These data suggest benefit of early antiviral treatment of hospitalized children with laboratory-confirmed influenza. Efforts should be directed to encourage families of children at higher risk for complications for influenza to seek care early in the course of influenza-like illness.8  Additional studies in non–high-risk and non-ICU patients will be important, and further study is warranted to understand clinical factors that influence providers to treat for influenza in hospitalized children.

We acknowledge Sandra S. Chaves (CDC); Joelle Nadle (California); James Meek and Tamara Rissman (Connecticut); Stepy Thomas, Suzanne Segler, Kyle Openo, Emily Fawcett, Monica Farley, Andrew Martin (Georgia); Patricia Ryan, Robert Sunkel, Emily Blake, Brian Bachaus, Elisabeth Vaeth (MD); Jim Collins, Shannon Johnson, Justin Henderson, Seth Eckel (Michigan); Melissa McMahon (Minnesota); Joan Baumbach, Sarah Lathrop (New Mexico); Maria A. Gaitan (New York: Rochester); Krista Lung, Nicholas Fisher (Ohio); Matthew Laidler (Oregon); and Karen Leib, Katie Dyer, and Tiffanie M. Markus (Tennessee).

Dr Campbell conceptualized and designed the study, designed data collection instruments, supervised data collection nationally, provided substantial contributions to analysis and interpretation of the data, drafted the initial manuscript, and critically reviewed and revised the manuscript; Drs Tokars and Reynolds performed analyses of the data, provided substantial contribution to interpretation of data, and critically reviewed and revised the manuscript; Dr Garg conceptualized and designed the study, supervised data collection nationally, provided substantial contributions to analysis and interpretation of the data, and critically reviewed and revised the manuscript; Ms Kirley, Dr Miller, Ms Yousey-Hindes, Dr Anderson, Ms Oni, Ms Monroe, Ms Kim, Dr Lynfield, Dr Smelser, Ms Muse, Ms Felsen, Ms Billing, Dr Thomas, Ms Mermel, Dr Lindegren, Dr Schaffner, and Ms Price provided substantial contributions to supervision of local data collection and interpretation of data and critically reviewed and revised the manuscript for important intellectual content; Dr Fry conceptualized and designed the study, designed data collection instruments, provided substantial contributions to analysis and interpretation of the data, and critically reviewed and revised the manuscript; and all authors approved the final manuscript as submitted and agree to be accountable for all aspects of the work.

FUNDING: Supported by grant CK17-1701 from the Centers for Disease Control and Prevention through an Emerging Infections Program cooperative agreement, grant 5U38HM000414 from a 2008-2013 Influenza Hospitalization Surveillance Project cooperative agreement, and grant 5U38OT000143 from a 2013-2018 Influenza Hospitalization Surveillance Project cooperative agreement. The findings and conclusions in this report are those of the authors and do not necessarily represent the official position of the Centers for Disease Control and Prevention.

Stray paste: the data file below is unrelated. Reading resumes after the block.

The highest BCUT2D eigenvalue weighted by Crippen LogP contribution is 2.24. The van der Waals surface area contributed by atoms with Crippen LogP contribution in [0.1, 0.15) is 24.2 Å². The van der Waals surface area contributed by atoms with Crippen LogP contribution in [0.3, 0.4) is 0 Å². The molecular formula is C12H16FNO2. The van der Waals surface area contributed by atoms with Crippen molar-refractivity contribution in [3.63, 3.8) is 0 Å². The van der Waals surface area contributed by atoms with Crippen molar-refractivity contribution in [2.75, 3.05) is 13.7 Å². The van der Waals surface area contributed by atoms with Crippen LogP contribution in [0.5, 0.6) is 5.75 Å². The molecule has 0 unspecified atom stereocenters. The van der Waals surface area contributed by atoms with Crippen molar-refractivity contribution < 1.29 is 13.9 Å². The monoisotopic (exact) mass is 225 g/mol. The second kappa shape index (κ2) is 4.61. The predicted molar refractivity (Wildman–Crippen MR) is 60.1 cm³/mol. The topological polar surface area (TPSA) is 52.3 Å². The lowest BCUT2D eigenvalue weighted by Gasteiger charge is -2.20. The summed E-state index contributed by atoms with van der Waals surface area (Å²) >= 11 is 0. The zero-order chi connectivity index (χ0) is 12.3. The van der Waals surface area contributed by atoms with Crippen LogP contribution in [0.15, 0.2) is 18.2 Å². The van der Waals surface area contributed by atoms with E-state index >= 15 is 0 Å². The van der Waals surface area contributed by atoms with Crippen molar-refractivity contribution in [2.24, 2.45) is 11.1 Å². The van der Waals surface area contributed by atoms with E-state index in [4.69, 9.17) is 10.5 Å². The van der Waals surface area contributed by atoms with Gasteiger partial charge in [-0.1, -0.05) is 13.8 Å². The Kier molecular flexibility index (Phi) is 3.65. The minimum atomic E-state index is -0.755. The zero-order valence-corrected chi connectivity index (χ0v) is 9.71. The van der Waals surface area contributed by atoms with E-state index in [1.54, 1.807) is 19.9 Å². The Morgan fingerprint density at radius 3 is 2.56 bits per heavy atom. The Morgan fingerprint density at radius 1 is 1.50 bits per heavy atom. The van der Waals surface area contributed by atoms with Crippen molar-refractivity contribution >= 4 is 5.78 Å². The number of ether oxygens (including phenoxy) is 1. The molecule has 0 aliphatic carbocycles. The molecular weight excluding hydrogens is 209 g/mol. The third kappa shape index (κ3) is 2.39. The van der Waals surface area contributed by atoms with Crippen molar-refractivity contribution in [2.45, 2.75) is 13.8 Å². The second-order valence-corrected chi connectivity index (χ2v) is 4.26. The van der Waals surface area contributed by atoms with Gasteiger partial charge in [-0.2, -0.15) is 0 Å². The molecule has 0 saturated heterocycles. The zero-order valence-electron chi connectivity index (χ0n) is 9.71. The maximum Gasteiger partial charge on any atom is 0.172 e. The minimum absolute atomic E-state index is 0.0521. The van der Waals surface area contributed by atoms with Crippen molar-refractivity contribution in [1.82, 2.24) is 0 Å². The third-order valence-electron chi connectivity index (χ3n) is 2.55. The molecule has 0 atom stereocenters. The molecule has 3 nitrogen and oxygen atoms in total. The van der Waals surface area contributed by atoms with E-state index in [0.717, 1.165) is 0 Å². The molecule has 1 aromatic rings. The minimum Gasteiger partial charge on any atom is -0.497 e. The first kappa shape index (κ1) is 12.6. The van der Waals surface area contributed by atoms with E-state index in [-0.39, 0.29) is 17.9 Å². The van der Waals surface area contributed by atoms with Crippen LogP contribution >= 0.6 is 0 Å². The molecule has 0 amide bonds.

• aHR

    adjusted hazard ratio

  •  
  • FluSurv-NET

    Influenza Hospitalization Surveillance Network

  •  
  • HR

    hazard ratio

  •  
  • LOS

    length of stay

  •  
  • NAI

    neuraminidase inhibitor

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Competing Interests

POTENTIAL CONFLICT OF INTEREST: Evan J. Anderson has received personal fees from AbbVie, Pfizer, Sanofi Pasteur, and Medscape for consulting, and his institution receives funds to conduct clinical research unrelated to this manuscript from MedImmune, Regeneron, PaxVax, Pfizer, GlaxoSmithKline, Merck, Novavax, Sanofi Pasteur, Janssen, and Micron. He also serves on a safety monitoring board for Kentucky BioProcessing, Inc. and Sanofi Pasteur. have indicated that they have no financial relationships relevant to this article to disclose. The remaining authors have indicated that they have no financial relationships relevant to this article to disclose.

FINANCIAL DISCLOSURE: Evan J. Anderson has received personal fees from AbbVie, Pfizer, Sanofi Pasteur, and Medscape for consulting, and his institution receives funds to conduct clinical research unrelated to this manuscript from MedImmune, Regeneron, PaxVax, Pfizer, GlaxoSmithKline, Merck, Novavax, Sanofi Pasteur, Janssen, and Micron. He also serves on a safety monitoring board for Kentucky BioProcessing, Inc. and Sanofi Pasteur. The remaining authors have indicated that they have no financial relationships relevant to this article to disclose.

Supplementary data